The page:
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Title: Cogeneration in the former Soviet Union

Abstract

The former Soviet Union made a major commitment to Cogeneration. The scale and nature of this commitment created a system conceptually different from Cogeneration in the west. The differences were both in scale, in political commitment, and in socio economic impact. This paper addresses some of the largest scale Cogeneration programs, the technology, and the residual impact of these programs. The integration of the Cogeneration and nuclear programs is a key focus of the paper. Soviet designed nuclear power plants were designed to produce both electricity and heat for residential and industrial uses. Energy systems used to implement this design approach are discussed. The significant dependence on these units for heat created an urgent need for continued operation during the winter. Electricity and heat are also produced in nuclear weapons production facilities, as well as power plants. The Soviets also had designed, and initiated construction of a number of nuclear power plants {open_quotes}ATETs{close_quotes} optimized for production of heat as well as electricity. These were canceled.

Authors:
Publication Date:
Research Org.:
Brookhaven National Lab., Upton, NY (United States)
Sponsoring Org.:
USDOE Assistant Secretary for Nuclear Energy, Washington, DC (United States)
OSTI Identifier:
493376
Report Number(s):
BNL-63998; CONF-970701-4
ON: DE97006730; TRN: 97:013259
DOE Contract Number:
AC02-76CH00016
Resource Type:
Conference
Resource Relation:
Conference: 32. intersociety energy conversion engineering conference, Honolulu, HI (United States), 27 Jul - 2 Aug 1997; Other Information: PBD: 1997
Country of Publication:
United States
Language:
English
Subject:
21 NUCLEAR POWER REACTORS AND ASSOCIATED PLANTS; HEAT DISTRIBUTION SYSTEMS; DESIGN; STEAM; EXTRACTION; LWGR TYPE REACTORS; REACTOR COOLING SYSTEMS; PWR TYPE REACTORS; USSR; DISTRICT HEATING; COGENERATION; ECONOMIC IMPACT; ELECTRICITY; NUCLEAR POWER PLANTS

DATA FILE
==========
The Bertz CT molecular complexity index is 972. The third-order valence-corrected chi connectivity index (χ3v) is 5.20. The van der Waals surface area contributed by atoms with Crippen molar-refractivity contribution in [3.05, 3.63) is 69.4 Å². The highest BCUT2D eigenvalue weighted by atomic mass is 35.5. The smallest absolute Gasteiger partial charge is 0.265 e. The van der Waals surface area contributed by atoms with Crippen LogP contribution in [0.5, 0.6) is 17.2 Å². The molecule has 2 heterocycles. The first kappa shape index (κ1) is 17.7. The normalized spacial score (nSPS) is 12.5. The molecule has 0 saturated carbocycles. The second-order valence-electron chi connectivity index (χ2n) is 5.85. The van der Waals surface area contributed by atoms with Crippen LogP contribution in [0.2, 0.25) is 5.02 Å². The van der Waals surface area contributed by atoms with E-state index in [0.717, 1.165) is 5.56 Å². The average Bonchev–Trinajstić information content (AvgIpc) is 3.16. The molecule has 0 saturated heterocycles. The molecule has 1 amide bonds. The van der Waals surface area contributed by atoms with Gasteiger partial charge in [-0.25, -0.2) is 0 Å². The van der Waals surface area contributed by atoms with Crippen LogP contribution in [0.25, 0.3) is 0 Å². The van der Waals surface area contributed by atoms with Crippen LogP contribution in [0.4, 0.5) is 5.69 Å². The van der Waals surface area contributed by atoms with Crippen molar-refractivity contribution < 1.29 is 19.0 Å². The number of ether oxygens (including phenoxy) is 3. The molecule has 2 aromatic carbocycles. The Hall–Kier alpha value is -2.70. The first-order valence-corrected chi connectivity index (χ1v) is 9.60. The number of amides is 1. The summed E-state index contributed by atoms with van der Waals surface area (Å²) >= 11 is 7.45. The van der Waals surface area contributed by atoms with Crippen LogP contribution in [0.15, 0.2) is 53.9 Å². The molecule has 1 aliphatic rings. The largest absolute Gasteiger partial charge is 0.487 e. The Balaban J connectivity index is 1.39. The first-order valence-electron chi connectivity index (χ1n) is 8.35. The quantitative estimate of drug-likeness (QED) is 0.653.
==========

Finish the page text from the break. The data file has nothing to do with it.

Citation Formats

Horak, W.C. Cogeneration in the former Soviet Union. United States: N. p., 1997. Web.
Horak, W.C. Cogeneration in the former Soviet Union. United States.
Horak, W.C. 1997. "Cogeneration in the former Soviet Union". United States. doi:. https://www.osti.gov/servlets/purl/493376.
@article{osti_493376,
title = {Cogeneration in the former Soviet Union},
author = {Horak, W.C.},
abstractNote = {The former Soviet Union made a major commitment to Cogeneration. The scale and nature of this commitment created a system conceptually different from Cogeneration in the west. The differences were both in scale, in political commitment, and in socio economic impact. This paper addresses some of the largest scale Cogeneration programs, the technology, and the residual impact of these programs. The integration of the Cogeneration and nuclear programs is a key focus of the paper. Soviet designed nuclear power plants were designed to produce both electricity and heat for residential and industrial uses. Energy systems used to implement this design approach are discussed. The significant dependence on these units for heat created an urgent need for continued operation during the winter. Electricity and heat are also produced in nuclear weapons production facilities, as well as power plants. The Soviets also had designed, and initiated construction of a number of nuclear power plants {open_quotes}ATETs{close_quotes} optimized for production of heat as well as electricity. These were canceled.},
doi = {},
journal = {},
number = ,
volume = ,
place = {United States},
year = 1997,
month = 7
}

Conference:
Other availability
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